From a long forgotten resource I just pulled up while getting ready for a meeting:
Thomas Edison held 1,093 patents. He guaranteed productivity by giving himself and his assistants idea quotas. In a study of 2,036 scientists throughout history, Dean Keith Simonton of the University of California at Davis found that the most respected scientists produced not only great works, but also many “bad” ones. They weren’t afraid to fail, or to produce mediocre in order to arrive at excellence.
In short, when pulling together ideas, go for quantity first. Assessing for quality comes much later in the process. There are those in this network of mine whose productivity I marvel at, and whose quantity of great ideas and inspirational thoughts appear ceaseless. In fact, I feel like people like Miguel, Angela, and Kevin should be given a stipend for the resources they’ve given me over the last year or so–so many times people have commented something along the lines of “where do you find all of this stuff?” In actuality, it truly finds me. That is due to two elements: the fact that I have opened my learning up to a network, and the fact that that network is as prolific as it is.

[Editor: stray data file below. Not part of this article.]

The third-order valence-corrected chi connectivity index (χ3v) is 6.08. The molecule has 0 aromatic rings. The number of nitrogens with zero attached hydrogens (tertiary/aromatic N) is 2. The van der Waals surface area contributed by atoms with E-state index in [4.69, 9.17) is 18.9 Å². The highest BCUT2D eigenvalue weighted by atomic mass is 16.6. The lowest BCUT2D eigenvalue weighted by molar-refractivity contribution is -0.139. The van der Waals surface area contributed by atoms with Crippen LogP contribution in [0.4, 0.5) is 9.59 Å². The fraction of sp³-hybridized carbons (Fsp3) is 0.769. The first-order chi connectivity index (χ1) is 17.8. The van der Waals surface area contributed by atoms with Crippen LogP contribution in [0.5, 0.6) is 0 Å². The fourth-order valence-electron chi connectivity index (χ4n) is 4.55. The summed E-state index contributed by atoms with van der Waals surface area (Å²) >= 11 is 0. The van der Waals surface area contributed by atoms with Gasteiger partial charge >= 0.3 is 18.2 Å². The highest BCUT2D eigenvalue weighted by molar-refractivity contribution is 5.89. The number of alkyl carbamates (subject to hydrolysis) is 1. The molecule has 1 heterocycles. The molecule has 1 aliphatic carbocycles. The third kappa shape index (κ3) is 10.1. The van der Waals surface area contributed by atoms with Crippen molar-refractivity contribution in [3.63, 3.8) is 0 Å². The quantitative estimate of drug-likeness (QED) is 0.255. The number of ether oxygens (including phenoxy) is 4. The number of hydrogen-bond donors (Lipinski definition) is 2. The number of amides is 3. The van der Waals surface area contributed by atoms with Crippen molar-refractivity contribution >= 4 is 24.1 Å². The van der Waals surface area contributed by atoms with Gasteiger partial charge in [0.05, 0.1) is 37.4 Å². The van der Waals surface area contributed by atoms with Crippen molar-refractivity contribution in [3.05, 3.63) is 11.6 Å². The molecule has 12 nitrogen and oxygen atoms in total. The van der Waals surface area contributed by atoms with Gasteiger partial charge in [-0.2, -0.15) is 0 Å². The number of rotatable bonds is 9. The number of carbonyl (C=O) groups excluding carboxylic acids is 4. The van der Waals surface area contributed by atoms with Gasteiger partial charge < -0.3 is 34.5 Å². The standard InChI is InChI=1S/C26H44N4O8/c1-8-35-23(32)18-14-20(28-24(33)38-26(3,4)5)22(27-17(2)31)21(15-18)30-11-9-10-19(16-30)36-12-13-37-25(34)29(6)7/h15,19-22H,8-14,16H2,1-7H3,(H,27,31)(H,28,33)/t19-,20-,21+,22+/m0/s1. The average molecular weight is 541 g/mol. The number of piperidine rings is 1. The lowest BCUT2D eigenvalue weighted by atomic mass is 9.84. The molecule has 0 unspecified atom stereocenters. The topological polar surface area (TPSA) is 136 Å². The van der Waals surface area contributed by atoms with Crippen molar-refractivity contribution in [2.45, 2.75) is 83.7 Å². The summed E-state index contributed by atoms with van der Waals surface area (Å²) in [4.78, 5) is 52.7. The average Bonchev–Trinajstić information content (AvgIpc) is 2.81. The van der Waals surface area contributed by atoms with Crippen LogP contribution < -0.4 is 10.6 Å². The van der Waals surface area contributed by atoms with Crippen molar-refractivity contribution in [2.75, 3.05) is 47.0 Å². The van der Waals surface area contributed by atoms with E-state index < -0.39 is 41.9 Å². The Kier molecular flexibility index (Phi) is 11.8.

I have been accused, most recently by my wife of coming up with bad ideas when we are looking for a solution. I’ve been known to spew out near gibberish in brainstorming sessions, and I’ve wasted many a meeting figuring out several ways how not to solve a problem. But I’m OK with all of that. I am fine if you think I’m irrelevant at times, or slightly off-center. Because sometimes, in all that randomness, I might just hit the mark.
The same can be said for what we are teaching our students to do now: here is all of the randomness, love the madness and embrace it, but be able to recognize that gem when it comes through.
Our networks are becoming our genius, depending on how well we set them up. Countless ideas, some duplicate, and others unquestionably unique, stream to us through the various channels we select. Edison’s ideas that never left the lab, our bad ideas that turn people’s heads in meetings, lessons that should have taken off but tanked–all of these serve the greater good. We keep moving forward and we keep having that next idea. Culture being what it is, and accountability being as high-stakes as it is, it still leaves us room to allow for failure. Not horrible, career-ending failure, but reflective and constructive failure in a culture that promotes risk-taking. Is your classroom set up to encourage that? Is your school set up to encourage that? Are YOU set up to encourage that?